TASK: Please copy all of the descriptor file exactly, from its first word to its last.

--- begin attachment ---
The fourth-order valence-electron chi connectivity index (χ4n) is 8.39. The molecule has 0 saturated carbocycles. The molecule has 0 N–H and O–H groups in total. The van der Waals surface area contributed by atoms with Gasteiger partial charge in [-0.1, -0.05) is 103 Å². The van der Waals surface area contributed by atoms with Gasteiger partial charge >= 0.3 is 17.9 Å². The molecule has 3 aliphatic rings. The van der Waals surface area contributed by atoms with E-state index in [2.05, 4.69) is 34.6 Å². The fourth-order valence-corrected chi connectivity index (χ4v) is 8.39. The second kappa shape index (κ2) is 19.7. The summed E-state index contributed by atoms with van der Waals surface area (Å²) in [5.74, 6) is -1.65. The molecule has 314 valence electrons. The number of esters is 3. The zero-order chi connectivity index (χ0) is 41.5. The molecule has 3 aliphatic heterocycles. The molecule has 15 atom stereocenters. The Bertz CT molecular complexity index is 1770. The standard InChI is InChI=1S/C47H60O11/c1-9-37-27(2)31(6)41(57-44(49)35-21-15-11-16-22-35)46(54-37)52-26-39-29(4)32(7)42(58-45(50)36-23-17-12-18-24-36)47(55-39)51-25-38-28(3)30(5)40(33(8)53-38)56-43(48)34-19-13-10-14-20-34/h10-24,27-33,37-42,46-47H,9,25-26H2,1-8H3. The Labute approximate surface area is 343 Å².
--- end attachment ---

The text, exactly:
The fourth-order valence-electron chi connectivity index (χ4n) is 8.39. The molecule has 0 saturated carbocycles. The molecule has 0 N–H and O–H groups in total. The van der Waals surface area contributed by atoms with Gasteiger partial charge in [-0.1, -0.05) is 103 Å². The van der Waals surface area contributed by atoms with Gasteiger partial charge >= 0.3 is 17.9 Å². The molecule has 3 aliphatic rings. The van der Waals surface area contributed by atoms with E-state index in [2.05, 4.69) is 34.6 Å². The fourth-order valence-corrected chi connectivity index (χ4v) is 8.39. The second kappa shape index (κ2) is 19.7. The summed E-state index contributed by atoms with van der Waals surface area (Å²) in [5.74, 6) is -1.65. The molecule has 314 valence electrons. The number of esters is 3. The zero-order chi connectivity index (χ0) is 41.5. The molecule has 3 aliphatic heterocycles. The molecule has 15 atom stereocenters. The Bertz CT molecular complexity index is 1770. The standard InChI is InChI=1S/C47H60O11/c1-9-37-27(2)31(6)41(57-44(49)35-21-15-11-16-22-35)46(54-37)52-26-39-29(4)32(7)42(58-45(50)36-23-17-12-18-24-36)47(55-39)51-25-38-28(3)30(5)40(33(8)53-38)56-43(48)34-19-13-10-14-20-34/h10-24,27-33,37-42,46-47H,9,25-26H2,1-8H3. The Labute approximate surface area is 343 Å².